But as he has done so, he has insulted or managed to offend women, immigrants, African Americans, Muslims and the handicapped - deepening America's divides.

Trump has had no problem filling vast halls with motivated voters, but his 60% unfavourable opinion poll rating would have sunk a less shameless campaigner.

And his campaign has energised, at least on social media, the American right's racist and anti-Semitic underbelly -- last week, the Ku Klux Klan's newspaper endorsed him.

This toxic coalition may be unique, and mainstream Republicans may be able to distance themselves from the bigoted extremes, but it will not disappear overnight.

Populist message

This in itself is a victory for Trump's more ideological supporters, like his political advisor Roger Stone.

"The party isn't going to go back to being the country club party of Jeb Bush," Stone told liberal news site Vox.

"It's not going to go back to being the Washington establishment party of Paul Ryan and Mitch McConnell," he warned mainstream conservatives.

"The Trump movement is going to be dominant in the party. It's going to be influential and important in the party."

Expert opinion is divided about whether Trump himself will want to remain in frontline politics, or whether he will try to rebuild his business brand.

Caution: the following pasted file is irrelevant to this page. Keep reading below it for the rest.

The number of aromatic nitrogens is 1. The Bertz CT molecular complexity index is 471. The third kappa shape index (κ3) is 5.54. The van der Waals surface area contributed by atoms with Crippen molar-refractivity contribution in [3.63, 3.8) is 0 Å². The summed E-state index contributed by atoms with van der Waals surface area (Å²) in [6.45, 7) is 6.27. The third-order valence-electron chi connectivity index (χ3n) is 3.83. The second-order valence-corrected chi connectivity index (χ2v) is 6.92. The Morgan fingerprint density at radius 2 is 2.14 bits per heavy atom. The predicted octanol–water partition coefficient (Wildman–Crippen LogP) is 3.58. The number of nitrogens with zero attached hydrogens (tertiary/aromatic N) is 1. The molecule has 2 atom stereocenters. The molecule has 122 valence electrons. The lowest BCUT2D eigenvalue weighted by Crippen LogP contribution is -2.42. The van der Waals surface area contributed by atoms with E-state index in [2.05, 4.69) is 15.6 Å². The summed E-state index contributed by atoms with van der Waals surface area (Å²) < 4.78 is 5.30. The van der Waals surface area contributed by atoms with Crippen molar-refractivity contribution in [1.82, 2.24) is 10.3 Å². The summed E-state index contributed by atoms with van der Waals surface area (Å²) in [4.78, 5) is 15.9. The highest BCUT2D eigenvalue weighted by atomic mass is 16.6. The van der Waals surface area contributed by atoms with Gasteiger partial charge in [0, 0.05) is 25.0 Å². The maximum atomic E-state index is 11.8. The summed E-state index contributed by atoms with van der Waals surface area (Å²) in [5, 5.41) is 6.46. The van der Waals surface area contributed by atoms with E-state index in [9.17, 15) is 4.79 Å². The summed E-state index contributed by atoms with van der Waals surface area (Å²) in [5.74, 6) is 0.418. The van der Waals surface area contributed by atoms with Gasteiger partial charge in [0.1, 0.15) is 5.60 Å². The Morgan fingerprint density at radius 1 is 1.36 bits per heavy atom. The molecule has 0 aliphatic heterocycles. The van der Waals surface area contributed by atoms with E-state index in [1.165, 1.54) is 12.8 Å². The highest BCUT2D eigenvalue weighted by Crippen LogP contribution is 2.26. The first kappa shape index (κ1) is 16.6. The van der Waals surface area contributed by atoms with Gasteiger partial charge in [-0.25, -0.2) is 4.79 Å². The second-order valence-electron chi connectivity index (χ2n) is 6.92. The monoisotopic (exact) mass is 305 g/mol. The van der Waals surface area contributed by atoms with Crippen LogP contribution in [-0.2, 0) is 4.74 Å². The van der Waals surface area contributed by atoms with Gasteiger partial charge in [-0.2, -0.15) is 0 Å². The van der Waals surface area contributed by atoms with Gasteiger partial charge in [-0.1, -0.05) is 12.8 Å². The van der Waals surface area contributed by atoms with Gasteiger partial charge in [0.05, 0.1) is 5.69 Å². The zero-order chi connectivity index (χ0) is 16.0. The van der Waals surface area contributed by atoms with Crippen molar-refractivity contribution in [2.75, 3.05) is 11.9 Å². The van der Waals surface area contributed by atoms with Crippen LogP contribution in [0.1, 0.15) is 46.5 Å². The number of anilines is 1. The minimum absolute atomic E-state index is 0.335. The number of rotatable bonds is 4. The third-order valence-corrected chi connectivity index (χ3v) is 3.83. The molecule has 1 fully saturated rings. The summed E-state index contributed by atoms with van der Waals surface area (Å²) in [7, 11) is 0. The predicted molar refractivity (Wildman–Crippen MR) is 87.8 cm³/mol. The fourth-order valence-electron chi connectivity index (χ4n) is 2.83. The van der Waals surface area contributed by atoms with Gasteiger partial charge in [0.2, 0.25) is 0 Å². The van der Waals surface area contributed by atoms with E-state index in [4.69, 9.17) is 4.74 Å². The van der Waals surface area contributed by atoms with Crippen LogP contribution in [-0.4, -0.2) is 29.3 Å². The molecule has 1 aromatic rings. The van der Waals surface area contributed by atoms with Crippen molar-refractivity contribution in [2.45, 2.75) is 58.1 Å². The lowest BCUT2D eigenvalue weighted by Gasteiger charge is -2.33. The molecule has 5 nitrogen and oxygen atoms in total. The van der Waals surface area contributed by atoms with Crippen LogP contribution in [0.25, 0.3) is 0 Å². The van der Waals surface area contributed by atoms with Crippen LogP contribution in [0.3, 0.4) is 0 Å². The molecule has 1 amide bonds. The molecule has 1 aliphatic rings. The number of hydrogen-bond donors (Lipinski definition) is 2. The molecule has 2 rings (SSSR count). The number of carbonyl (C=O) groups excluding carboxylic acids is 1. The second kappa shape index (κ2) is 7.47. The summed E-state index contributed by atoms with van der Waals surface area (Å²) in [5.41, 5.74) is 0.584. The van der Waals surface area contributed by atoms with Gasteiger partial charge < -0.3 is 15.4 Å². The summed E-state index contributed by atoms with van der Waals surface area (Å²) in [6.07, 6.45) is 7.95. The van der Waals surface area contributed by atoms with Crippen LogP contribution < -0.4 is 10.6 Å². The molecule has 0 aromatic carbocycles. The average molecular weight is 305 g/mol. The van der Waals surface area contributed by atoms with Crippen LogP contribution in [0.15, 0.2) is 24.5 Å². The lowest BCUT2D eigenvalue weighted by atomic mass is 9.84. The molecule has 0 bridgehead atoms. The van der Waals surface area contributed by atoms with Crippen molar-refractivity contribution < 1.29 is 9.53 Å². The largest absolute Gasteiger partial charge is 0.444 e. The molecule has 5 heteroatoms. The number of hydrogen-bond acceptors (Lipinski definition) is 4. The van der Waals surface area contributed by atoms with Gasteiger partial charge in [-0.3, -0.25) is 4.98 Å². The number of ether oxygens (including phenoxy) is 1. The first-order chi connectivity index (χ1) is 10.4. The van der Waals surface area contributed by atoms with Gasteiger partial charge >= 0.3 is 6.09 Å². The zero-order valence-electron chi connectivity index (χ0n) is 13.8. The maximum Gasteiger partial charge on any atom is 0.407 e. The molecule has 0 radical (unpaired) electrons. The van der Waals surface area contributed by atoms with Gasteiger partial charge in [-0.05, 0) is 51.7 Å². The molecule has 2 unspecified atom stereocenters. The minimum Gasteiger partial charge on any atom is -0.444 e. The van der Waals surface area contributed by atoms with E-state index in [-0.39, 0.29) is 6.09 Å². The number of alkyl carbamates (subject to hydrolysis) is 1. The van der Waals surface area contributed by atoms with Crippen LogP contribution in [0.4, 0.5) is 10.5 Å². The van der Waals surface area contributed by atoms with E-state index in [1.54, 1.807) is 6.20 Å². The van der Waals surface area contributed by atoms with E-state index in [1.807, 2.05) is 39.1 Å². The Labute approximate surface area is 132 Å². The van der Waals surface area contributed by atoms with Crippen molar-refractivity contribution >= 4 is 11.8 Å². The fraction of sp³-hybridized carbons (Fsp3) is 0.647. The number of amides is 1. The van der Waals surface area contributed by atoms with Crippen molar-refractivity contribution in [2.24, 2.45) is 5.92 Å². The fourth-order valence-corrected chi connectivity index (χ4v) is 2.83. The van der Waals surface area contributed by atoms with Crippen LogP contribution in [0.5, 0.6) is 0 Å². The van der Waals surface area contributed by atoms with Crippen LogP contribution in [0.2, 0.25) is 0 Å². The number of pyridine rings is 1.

Some of his supporters appear to be maneuvering to create a Trump-branded media platform that could monetise his populist message in a polarized news landscape.

But at the very least, his team has built an enormous database of supporters and donors that will be of inestimable value to whoever next seeks to up-end the apple cart.


Are you following the US Election? Where in SA will you be watching? Who do you want to win? Send us your thoughts!

For all the latest updates on the US 2016 Election, head over to our special report page. 

We will be bringing you live updates throughout the night, straight into results, on 8 November.

Read more on:    donald  |  trump  |  us  |  us 2016 elections

Join the conversation!

24.com encourages commentary submitted via MyNews24. Contributions of 200 words or more will be considered for publication.

We reserve editorial discretion to decide what will be published.
Read our comments policy for guidelines on contributions.
NEXT ON NEWS24X

Inside News24

 
/News

Book flights

Compare, Book, Fly

Traffic Alerts
Traffic
There are new stories on the homepage. Click here to see them.
 
English
Afrikaans
isiZulu

Hello 

Create Profile

Creating your profile will enable you to submit photos and stories to get published on News24.


Please provide a username for your profile page:

This username must be unique, cannot be edited and will be used in the URL to your profile page across the entire 24.com network.

Settings

Location Settings

News24 allows you to edit the display of certain components based on a location. If you wish to personalise the page based on your preferences, please select a location for each component and click "Submit" in order for the changes to take affect.




Facebook Sign-In

Hi News addict,

Join the News24 Community to be involved in breaking the news.

Log in with Facebook to comment and personalise news, weather and listings.